Tom Bailey, a telegraph operator aboard Renown, was in his first action. He said, “We were hit several times, one 11-inch entering the half-deck, but fortunately not exploding. Either due to a near-miss or an extra-big wave, I was thrown against the bulkhead, and the welded screws that held the channel plate for all the electrical cables pierced the back of my neck, but I still managed to shout encouragement to the gun’s crews.”
Renown had opened fire at 4:05 amat a range of 18,600 yards; the leading enemy ship returned fire six minutes later; the action lasted six minutes. Renown took two hits but neither caused serious damage. However, she hit Gneisenau three times, destroying her fire control and her after triple turret. The enemy then turned away with Scharnhorst laying a smokescreen.
In the bad weather, Renown found it difficult to keep up. Around 5 amthe enemy ships disappeared into a snowstorm. After 20 minutes the weather cleared, and the German ships were spotted again to the north, but the range had opened. Renown fired again at extreme range but without effect; even at a full speed of 29 knots she could not close the gap, and at 6:15 contact was lost. Whitworth continued on the northerly heading until 8 ambut made no further contact.
By the early morning of April 10, reports were reaching a stunned British government that Oslo had fallen and German troops were swarming ashore in most of the key ports.
The Norwegians, heavily outgunned by the Germans, struck some heavy blows in their defense. At Bergen, coastal artillery damaged the Bremse and Königsberg. South of Oslo things went awry with the landings and coastal artillery and shore-based torpedo tubes badly damaged the Group Five leader, the heavy cruiser Blücher carrying the occupation government; she would later sink.
The assault was called off with command being transferred to Lützow, which had also been damaged in the narrows of Drobak Sound, leaving the capture of Oslo to paratroops that had landed 10 miles away and had to march on the capital. This gave the Norwegian royal family, government, and gold reserves time to escape.
The forts guarding the sea approaches to Oslo were finally taken after heavy raids by Stukas and infantry attacks by air-landed troops. It was only after this that the waterway was opened to traffic.
At Trondheim, Group Two, led by the damaged Hipper, rushed the forts at Brettingsnes at 25 knots and got through to sheltered waters where Hipper used her 8-inch guns to cover the passage of destroyers. Infantry were then landed to attack the forts. While the ships went on to Trondheim, the town offered no resistance and was occupied. By nightfall, however, the forts were still holding out and there was no sign of tankers or heavy weapons for the Army. Also, the vital airfield at Vaernes, 16 miles to the east, had not yet been taken.
Overall, the feeling within the German naval command on the first phase of Weserübung was one of relief—they had gotten away with it. However, the supply situation for the Army was alarming. The “Export Group” that was supposed to be controlling this had gone awry, and the Oslo supply route had come under increasing threat from British submarines. The Norwegian defiance had also come as an unexpected shock.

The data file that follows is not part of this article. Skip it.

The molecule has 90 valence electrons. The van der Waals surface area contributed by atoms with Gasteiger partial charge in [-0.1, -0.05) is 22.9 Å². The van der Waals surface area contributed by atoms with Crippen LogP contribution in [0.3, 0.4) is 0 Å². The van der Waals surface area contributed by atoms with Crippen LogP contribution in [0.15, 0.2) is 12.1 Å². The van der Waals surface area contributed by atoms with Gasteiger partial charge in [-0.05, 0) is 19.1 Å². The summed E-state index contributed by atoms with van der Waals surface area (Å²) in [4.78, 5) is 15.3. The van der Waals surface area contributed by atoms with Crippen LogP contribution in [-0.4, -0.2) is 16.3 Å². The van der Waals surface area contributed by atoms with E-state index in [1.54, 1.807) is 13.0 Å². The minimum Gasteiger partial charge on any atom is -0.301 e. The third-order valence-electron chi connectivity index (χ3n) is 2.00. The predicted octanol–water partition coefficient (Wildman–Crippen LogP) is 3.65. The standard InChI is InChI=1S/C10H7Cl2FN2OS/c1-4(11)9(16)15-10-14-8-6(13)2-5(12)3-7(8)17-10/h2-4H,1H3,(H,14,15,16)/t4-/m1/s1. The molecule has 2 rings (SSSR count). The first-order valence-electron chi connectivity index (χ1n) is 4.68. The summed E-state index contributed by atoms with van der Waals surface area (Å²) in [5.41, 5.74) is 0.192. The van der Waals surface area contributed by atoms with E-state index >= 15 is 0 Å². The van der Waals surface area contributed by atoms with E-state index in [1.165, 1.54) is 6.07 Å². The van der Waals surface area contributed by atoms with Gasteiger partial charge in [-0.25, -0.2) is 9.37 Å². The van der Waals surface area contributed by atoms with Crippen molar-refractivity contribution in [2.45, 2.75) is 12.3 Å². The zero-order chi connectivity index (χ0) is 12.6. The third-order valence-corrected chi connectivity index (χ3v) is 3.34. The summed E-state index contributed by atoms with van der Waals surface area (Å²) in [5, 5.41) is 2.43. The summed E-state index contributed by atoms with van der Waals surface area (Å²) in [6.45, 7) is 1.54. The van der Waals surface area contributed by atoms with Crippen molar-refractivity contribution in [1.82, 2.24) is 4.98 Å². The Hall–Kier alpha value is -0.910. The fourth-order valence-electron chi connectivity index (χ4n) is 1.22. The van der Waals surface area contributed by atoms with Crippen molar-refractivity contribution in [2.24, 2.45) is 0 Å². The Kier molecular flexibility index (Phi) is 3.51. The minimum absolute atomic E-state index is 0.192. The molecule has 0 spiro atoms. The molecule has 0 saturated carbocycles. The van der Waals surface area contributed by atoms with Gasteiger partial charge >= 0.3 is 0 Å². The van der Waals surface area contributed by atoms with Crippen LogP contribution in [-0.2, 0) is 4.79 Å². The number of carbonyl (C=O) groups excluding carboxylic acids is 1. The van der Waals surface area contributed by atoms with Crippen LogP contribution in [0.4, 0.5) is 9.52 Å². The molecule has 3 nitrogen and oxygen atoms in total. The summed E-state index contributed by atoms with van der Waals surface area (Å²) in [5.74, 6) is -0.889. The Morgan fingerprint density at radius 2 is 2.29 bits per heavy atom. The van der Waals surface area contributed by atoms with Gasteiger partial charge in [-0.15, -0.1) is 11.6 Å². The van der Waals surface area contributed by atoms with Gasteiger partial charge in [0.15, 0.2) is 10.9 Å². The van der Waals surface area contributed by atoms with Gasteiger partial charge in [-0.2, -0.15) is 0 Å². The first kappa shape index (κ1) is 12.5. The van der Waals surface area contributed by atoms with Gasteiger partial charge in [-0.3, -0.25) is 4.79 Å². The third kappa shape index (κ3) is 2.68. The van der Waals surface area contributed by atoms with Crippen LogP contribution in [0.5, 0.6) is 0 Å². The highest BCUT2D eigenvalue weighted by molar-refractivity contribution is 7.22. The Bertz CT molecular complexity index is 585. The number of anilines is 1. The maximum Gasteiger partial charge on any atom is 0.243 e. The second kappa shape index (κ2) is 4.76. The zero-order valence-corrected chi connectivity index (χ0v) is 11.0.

On Tuesday, April 10, the British chiefs of staff met at 6:30 am, deciding the first priority was to prevent the enemy from cementing their gains in Bergen and Trondheim and sending a battalion to Narvik as a precautionary measure. The War Cabinet did not meet until two hours later, and General Sir Edmund Ironside, chief of the Imperial General Staff, fumed at the delay. Churchill reported on Whitworth’s action and the reality that the Germans were ashore at Bergen and Trondheim. But the Home Fleet was in strength off Bergen, and destroyers were covering Vestfjord to the north.
Ironside emphasized the need to get troops ashore at Narvik and the need to prevent German reinforcements from reaching Bergen and Trondheim; with luck, the Norwegians might be able to retake these towns which the British could then reinforce. The cabinet authorized Churchill to clear the fjords of German vessels and for Ironside to prepare expeditions to Bergen, Trondheim, and Narvik, but to wait until the naval situation was in hand.
Admiral Forbes knew little of this. The Admiralty told him he was to assume that coastal batteries off Bergen and Trondheim were in Norwegian hands. He was to move into the fjords and destroy any German shipping found there, starting with Bergen and, if he had “sufficient means for both,” Trondheim as well.
Forbes gave the job to the 18th Cruiser Squadron with its four cruisers and seven destroyers; the fleet headed south that morning. However, the Admiralty at 11:32 ordered Forbes to postpone the Trondheim operation; at 2 pm it also called off the Bergen operation.
Admiral Sir Dudley Pound, chief of the Naval Staff, had cancelled the operations, feeling they were too risky and thinking better options were to be had. He had already scuppered Plan R4 by sending the cruisers and destroyers to sea to reinforce Forbes. After the midday Cabinet meeting, he told Churchill, who reluctantly agreed.
Forbes and Pound and the men of the Home Fleet were about to pay the price of having inadequate air defense. Although the Oslo had two aircraft carriers training in the Mediterranean, only the Furious was in home waters “working up” after a refit, with her air squadrons disembarked. Thus she put to sea from the Clyde without her fighter squadrons but with the battleship Warspite to reinforce Forbes, who was moving south, just as the Luftwaffe had moved into bases in southern Norway and prepared to attack.
Forbes’ fleet had been found by Luftwaffe reconnaissance aircraft on the morning of Weserübung and that afternoon came under heavy air attack by X Air Corps aircraft flying from bases in Germany. The first attack struck the cruisers as they returned from the aborted Bergen raid. They suffered only minor damage, but the destroyer Gurkha was sunk.